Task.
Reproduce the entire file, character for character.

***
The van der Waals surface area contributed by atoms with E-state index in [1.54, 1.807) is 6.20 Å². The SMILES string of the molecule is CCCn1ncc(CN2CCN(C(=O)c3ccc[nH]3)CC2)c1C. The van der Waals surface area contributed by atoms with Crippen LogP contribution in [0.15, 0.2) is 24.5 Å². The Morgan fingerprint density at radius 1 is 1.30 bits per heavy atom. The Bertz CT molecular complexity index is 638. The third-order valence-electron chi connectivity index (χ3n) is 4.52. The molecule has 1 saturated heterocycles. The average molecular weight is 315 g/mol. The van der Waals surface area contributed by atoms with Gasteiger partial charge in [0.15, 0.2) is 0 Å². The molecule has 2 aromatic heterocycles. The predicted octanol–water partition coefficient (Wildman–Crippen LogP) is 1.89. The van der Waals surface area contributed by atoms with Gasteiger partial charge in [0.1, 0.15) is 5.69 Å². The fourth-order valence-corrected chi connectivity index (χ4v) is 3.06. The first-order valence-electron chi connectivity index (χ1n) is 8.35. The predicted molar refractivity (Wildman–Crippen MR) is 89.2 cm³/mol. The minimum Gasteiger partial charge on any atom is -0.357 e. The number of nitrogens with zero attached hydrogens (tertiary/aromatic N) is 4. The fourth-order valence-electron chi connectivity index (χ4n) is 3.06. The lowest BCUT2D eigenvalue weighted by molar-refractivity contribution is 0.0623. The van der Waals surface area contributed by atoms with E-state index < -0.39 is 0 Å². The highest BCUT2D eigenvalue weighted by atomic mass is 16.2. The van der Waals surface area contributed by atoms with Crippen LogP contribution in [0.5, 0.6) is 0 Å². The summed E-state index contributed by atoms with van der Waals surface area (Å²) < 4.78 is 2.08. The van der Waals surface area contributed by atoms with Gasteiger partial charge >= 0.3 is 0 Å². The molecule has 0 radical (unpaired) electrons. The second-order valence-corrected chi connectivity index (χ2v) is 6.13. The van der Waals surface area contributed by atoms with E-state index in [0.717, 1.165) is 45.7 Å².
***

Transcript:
The van der Waals surface area contributed by atoms with E-state index in [1.54, 1.807) is 6.20 Å². The SMILES string of the molecule is CCCn1ncc(CN2CCN(C(=O)c3ccc[nH]3)CC2)c1C. The van der Waals surface area contributed by atoms with Crippen LogP contribution in [0.15, 0.2) is 24.5 Å². The Morgan fingerprint density at radius 1 is 1.30 bits per heavy atom. The Bertz CT molecular complexity index is 638. The third-order valence-electron chi connectivity index (χ3n) is 4.52. The molecule has 1 saturated heterocycles. The average molecular weight is 315 g/mol. The van der Waals surface area contributed by atoms with Gasteiger partial charge in [0.15, 0.2) is 0 Å². The molecule has 2 aromatic heterocycles. The predicted octanol–water partition coefficient (Wildman–Crippen LogP) is 1.89. The van der Waals surface area contributed by atoms with Gasteiger partial charge in [0.1, 0.15) is 5.69 Å². The fourth-order valence-corrected chi connectivity index (χ4v) is 3.06. The first-order valence-electron chi connectivity index (χ1n) is 8.35. The predicted molar refractivity (Wildman–Crippen MR) is 89.2 cm³/mol. The minimum Gasteiger partial charge on any atom is -0.357 e. The number of nitrogens with zero attached hydrogens (tertiary/aromatic N) is 4. The fourth-order valence-electron chi connectivity index (χ4n) is 3.06. The lowest BCUT2D eigenvalue weighted by molar-refractivity contribution is 0.0623. The van der Waals surface area contributed by atoms with E-state index < -0.39 is 0 Å². The highest BCUT2D eigenvalue weighted by atomic mass is 16.2. The van der Waals surface area contributed by atoms with Crippen LogP contribution in [0.5, 0.6) is 0 Å². The summed E-state index contributed by atoms with van der Waals surface area (Å²) < 4.78 is 2.08. The van der Waals surface area contributed by atoms with Gasteiger partial charge >= 0.3 is 0 Å². The molecule has 0 radical (unpaired) electrons. The second-order valence-corrected chi connectivity index (χ2v) is 6.13. The van der Waals surface area contributed by atoms with E-state index in [0.717, 1.165) is 45.7 Å².